One of the things I loved most about 946 The Amazing Story of Adolphus Tips was the incredible singing, in-particular Nandi Bhebhe who played 'Harry', an american soldier and friend of Adi. The music was both haunting and tragic at points, reflecting the turmoil and horrors of a war that robbed so many people, but also the small joys and victories experienced by those who remained at home, as well as the final victory of the war's conclusion.

I think the finale to the play summed the whole experience up for me. The whole cast came on stage, and encouraged the audience to stand before teaching us all a few simple clapping patterns. Then as an entire theatre we stood on our feet and began to sing along and 'dance' with the performers, something that just made me laugh even harder than before. I certainly left the theatre smiling, marvelling at how well the production highlighted emotions of grief, whilst keeping the bouncy perspective of the child who narrates it.

Wednesday, 26 October 2016

The Grinning Man (Bristol Old Vic)

Brilliant! Just brilliant! This Grinning Woman walked out of The Old Vic and immediately started telling everyone they must go and see The Grinning Man for themselves. Based on Victor Hugo's The Man who Laughs and adapted for the stage by playwright Carl Grose, The Grinning Man is unmissable for its incredible writing, performance, direction and production.

I was intrigued and engaged from the moment I opened the door to the already crowded theatre. The expectation in the auditorium was palpable: heightened by the huge jeering grin spanning the stage; setting the scene for the marvel to follow. The sets continued to bring the  performances to life throughout: a performance within a performance; a stage within a stage; a huge grin; a church; a throne room; a dungeon. The sets morphed effortlessly and seamlessly to change not only settings but mood from heartbreak and despair to joy, and sprinkled with humour throughout.

The cast for The Grinning Man were incredible. They had beautiful voices that sang the haunting melodies of Grinpayne's tragic life. I was particularly inspired by Louis Maskell who played Grinpayne. His voice portrayed a quiet belief, a desperate hope and a childish innocence and curiosity. This was contrasted by the harsh, prideful character of the clown, whom the audience are encouraged to distrust. As an audience member I often felt moved to protect Grinpayne from the pain of his past, as well as his physical pain. We were taken along his journey, with him, as he discovered his true identity beneath the smile.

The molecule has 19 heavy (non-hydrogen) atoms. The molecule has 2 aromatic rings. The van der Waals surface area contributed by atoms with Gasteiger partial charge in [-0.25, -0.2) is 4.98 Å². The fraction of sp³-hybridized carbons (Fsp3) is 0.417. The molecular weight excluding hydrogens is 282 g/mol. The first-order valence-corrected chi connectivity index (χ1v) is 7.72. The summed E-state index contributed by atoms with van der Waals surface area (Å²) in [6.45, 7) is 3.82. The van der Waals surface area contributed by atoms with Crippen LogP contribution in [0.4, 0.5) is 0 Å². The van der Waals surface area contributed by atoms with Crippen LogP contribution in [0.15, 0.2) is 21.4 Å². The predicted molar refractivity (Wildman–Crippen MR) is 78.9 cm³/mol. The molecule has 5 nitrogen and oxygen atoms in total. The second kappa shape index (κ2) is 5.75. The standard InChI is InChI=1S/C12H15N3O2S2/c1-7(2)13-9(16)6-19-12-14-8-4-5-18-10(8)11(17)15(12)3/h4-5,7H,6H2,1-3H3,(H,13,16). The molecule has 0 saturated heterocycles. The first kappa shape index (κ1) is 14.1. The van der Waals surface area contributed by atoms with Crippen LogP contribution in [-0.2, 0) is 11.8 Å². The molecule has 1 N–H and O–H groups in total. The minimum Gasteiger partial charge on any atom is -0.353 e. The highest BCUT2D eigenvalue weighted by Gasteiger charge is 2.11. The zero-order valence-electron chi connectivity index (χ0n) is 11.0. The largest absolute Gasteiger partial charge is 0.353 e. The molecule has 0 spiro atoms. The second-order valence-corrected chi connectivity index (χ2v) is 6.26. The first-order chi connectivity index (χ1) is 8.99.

The use of puppets was particularly fascinating, and so effective that I initially thought it was a real little boy running across the stage. I have never watched War Horse, but had always wanted to see how they used puppets, so having the opportunity to watch the same puppet company at work was amazing. I loved how realistic it was, and how you often forgot that there were people controlling the puppets’ arms and legs. 

I think the thing that captured my heart most in this performance was the fact that it made me both laugh and cry. I'm not going to say that's a hard thing to do, because it's not. I am quite easily moved to both laughter and tears when watching performances, however it is rare to find a performance that does both, certainly not in such a beautiful way as this.

In case you haven’t guessed it already: I recommend watching The Grinning Man 100%! It is the sort of performance you can watch again, and again, and pick up new things from the plot and the cast each time. Grab some friends and some tickets and go see it. I dare you not to come out grinning.

Saturday, 16 July 2016

Guys and Dolls- Bristol Hippodrome